No matter what the next step is after a person dies in terms of funeral proceedings or otherwise, the body must be refrigerated or embalmed. Refrigeration and embalming are essential to keeping medical professionals and others in this field safe, as well as limiting the spread of any infections or hazards, in some cases.
What Happens to a Body in a Casket After It’s Buried and Embalmed?
After a body is buried and embalmed, preservation of the body may last for a few days to a week. Depending on the humidity, climate, and soil contents, however, the decomposition process may be more rapid.
Even the most heavy-duty caskets do not protect against decomposition and the elements. The body will continue to decay over time. “Preventing” this process can only be accomplished by opting for cremation instead.
Furthermore, it’s considered more eco-conscious to allow the decomposition process to occur naturally (preferably, without the use of embalming chemicals). You can read more about green burial options here.
As we briefly mentioned, it’s an unfortunate truth that embalming chemicals like formaldehyde are carcinogenic or cancer-causing.
Though morticians and other professionals are the ones coming in direct contact with embalming fluid on a regular basis, bodies that have been embalmed can also seep this fluid into the surrounding soil after they’re buried. Formaldehyde can remain in the surrounding atmosphere for almost a year.
This information isn’t intended to persuade you to change your funeral plans. After all, it’s important to respect tradition and cultural practices, and embalming may very well be important to you and your family.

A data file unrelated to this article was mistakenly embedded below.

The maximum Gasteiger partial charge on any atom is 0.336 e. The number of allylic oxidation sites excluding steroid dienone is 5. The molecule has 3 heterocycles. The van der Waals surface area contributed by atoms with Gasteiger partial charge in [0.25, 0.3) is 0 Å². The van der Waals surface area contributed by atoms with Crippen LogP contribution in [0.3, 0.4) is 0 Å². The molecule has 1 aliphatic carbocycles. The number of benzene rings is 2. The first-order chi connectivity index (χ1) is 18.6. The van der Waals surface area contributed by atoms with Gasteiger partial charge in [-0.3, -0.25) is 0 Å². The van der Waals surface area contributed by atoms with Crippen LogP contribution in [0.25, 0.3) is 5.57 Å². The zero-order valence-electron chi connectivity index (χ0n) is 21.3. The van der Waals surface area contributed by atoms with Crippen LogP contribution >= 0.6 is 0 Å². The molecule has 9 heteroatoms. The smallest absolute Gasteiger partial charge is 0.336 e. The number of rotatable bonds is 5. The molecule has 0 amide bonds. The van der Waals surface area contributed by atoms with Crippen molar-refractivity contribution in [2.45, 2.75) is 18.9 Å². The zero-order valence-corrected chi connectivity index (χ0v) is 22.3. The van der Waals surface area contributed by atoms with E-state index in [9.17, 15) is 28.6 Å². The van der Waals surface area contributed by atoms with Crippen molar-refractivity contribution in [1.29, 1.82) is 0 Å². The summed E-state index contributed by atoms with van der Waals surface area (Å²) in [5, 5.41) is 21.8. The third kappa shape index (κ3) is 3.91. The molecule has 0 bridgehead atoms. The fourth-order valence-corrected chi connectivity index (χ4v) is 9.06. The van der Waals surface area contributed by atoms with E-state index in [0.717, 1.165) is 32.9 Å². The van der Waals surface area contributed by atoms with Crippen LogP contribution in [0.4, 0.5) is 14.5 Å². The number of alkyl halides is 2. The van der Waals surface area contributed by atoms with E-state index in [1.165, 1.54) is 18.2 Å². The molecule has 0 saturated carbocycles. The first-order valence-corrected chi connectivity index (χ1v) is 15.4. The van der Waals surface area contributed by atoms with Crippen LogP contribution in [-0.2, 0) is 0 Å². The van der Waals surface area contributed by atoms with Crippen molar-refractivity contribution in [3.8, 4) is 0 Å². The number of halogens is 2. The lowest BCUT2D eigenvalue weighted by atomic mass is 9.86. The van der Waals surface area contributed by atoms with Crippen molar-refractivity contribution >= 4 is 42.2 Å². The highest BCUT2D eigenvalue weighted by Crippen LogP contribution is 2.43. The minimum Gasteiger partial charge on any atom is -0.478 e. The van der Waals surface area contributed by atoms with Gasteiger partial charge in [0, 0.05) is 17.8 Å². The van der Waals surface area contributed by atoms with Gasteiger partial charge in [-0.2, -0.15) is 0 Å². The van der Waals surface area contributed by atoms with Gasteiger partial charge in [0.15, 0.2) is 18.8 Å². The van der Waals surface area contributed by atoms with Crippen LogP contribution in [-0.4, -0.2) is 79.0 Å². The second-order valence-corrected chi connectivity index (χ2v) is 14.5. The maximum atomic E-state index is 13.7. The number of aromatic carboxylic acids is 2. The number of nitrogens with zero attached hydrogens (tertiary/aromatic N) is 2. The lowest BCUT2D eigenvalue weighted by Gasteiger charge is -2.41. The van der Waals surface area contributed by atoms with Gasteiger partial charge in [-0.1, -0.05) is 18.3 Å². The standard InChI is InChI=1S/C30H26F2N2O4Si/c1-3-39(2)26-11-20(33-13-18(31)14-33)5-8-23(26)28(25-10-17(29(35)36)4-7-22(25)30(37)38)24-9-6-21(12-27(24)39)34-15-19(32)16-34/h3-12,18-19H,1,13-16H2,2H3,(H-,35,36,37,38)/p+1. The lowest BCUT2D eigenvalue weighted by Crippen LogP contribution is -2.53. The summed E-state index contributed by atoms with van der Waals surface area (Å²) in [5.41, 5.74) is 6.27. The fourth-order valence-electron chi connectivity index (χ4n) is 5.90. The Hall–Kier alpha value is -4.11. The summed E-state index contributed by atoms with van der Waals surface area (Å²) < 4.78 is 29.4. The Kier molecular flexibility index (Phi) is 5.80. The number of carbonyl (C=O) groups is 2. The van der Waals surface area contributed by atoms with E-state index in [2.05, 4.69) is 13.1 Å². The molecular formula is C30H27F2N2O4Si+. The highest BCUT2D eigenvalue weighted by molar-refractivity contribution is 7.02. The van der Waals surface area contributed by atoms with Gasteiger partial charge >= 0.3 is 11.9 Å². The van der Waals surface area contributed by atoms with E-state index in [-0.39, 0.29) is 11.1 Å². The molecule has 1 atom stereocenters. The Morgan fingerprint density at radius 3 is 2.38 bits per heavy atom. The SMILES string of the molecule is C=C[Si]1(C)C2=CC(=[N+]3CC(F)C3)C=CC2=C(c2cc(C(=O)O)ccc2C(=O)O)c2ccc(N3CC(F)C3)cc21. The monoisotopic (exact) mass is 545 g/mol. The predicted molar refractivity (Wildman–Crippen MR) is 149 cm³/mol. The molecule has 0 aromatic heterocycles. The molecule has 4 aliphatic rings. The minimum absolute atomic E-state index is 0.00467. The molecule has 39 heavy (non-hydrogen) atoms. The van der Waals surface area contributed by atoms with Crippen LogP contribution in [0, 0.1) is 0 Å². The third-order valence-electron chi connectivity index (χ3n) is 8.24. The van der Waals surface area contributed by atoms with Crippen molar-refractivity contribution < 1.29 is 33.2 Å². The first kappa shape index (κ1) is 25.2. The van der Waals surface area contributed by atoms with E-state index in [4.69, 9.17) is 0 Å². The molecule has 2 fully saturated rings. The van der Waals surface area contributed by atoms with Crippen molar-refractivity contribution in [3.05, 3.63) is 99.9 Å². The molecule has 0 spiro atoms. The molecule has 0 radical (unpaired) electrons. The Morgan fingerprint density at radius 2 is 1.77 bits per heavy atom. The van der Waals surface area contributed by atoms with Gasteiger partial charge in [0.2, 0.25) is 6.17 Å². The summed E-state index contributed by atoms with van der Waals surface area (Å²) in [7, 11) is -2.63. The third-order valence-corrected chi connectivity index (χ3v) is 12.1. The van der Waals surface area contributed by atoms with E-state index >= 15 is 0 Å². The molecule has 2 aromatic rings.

But be aware that there are plenty of alternatives worth looking into that may be safer for the environment and funeral professionals. You can learn more about the best burial alternatives here.
Embalming Is a Temporary Part of Death
Embalming is only meant to preserve the body for funeral proceedings and viewings; it isn’t permanent. It can be beneficial to researchers and medical professionals, too, but not without some consequences.
In the grand scheme, the choice to embalm your loved one plays little to no role in how you choose to remember them. Seeing him or her looking at peace one last time may be very therapeutic for you and your family, or it might not be.
This can be achieved, too, by sharing your thoughts and feelings after losing a loved one. Let yourself grieve, and understand that this process looks different for everyone. What’s more, death may affect you differently each time you’re faced with it.
For tackling other questions surrounding funerals, death, and life, be sure to check out the rest of Cake’s resources. You can also set up a free end-of-life planning profile for yourself or a loved one.